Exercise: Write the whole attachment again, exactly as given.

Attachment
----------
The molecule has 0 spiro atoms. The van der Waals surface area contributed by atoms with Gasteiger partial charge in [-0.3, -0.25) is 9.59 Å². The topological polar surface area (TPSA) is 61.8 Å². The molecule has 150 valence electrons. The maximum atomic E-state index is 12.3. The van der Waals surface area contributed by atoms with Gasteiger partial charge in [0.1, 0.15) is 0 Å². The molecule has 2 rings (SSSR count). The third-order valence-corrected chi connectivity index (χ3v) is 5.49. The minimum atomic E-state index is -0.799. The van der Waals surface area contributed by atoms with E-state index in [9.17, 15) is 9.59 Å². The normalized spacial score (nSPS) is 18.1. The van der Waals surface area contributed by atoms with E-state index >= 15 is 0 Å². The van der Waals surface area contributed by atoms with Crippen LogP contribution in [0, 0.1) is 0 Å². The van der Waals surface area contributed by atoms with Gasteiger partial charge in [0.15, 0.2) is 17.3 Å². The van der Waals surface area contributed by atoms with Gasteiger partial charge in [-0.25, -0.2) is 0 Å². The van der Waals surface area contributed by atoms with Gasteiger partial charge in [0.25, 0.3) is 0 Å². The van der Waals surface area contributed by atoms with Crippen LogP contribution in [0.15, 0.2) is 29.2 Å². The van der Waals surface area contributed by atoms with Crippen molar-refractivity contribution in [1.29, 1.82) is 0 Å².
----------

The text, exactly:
The molecule has 0 spiro atoms. The van der Waals surface area contributed by atoms with Gasteiger partial charge in [-0.3, -0.25) is 9.59 Å². The topological polar surface area (TPSA) is 61.8 Å². The molecule has 150 valence electrons. The maximum atomic E-state index is 12.3. The van der Waals surface area contributed by atoms with Gasteiger partial charge in [0.1, 0.15) is 0 Å². The molecule has 2 rings (SSSR count). The third-order valence-corrected chi connectivity index (χ3v) is 5.49. The minimum atomic E-state index is -0.799. The van der Waals surface area contributed by atoms with E-state index in [9.17, 15) is 9.59 Å². The normalized spacial score (nSPS) is 18.1. The van der Waals surface area contributed by atoms with E-state index >= 15 is 0 Å². The van der Waals surface area contributed by atoms with Crippen LogP contribution in [0, 0.1) is 0 Å². The van der Waals surface area contributed by atoms with Gasteiger partial charge in [0.15, 0.2) is 17.3 Å². The van der Waals surface area contributed by atoms with Gasteiger partial charge in [-0.25, -0.2) is 0 Å². The van der Waals surface area contributed by atoms with Gasteiger partial charge in [0.25, 0.3) is 0 Å². The van der Waals surface area contributed by atoms with Crippen LogP contribution in [0.15, 0.2) is 29.2 Å². The van der Waals surface area contributed by atoms with Crippen molar-refractivity contribution in [1.29, 1.82) is 0 Å².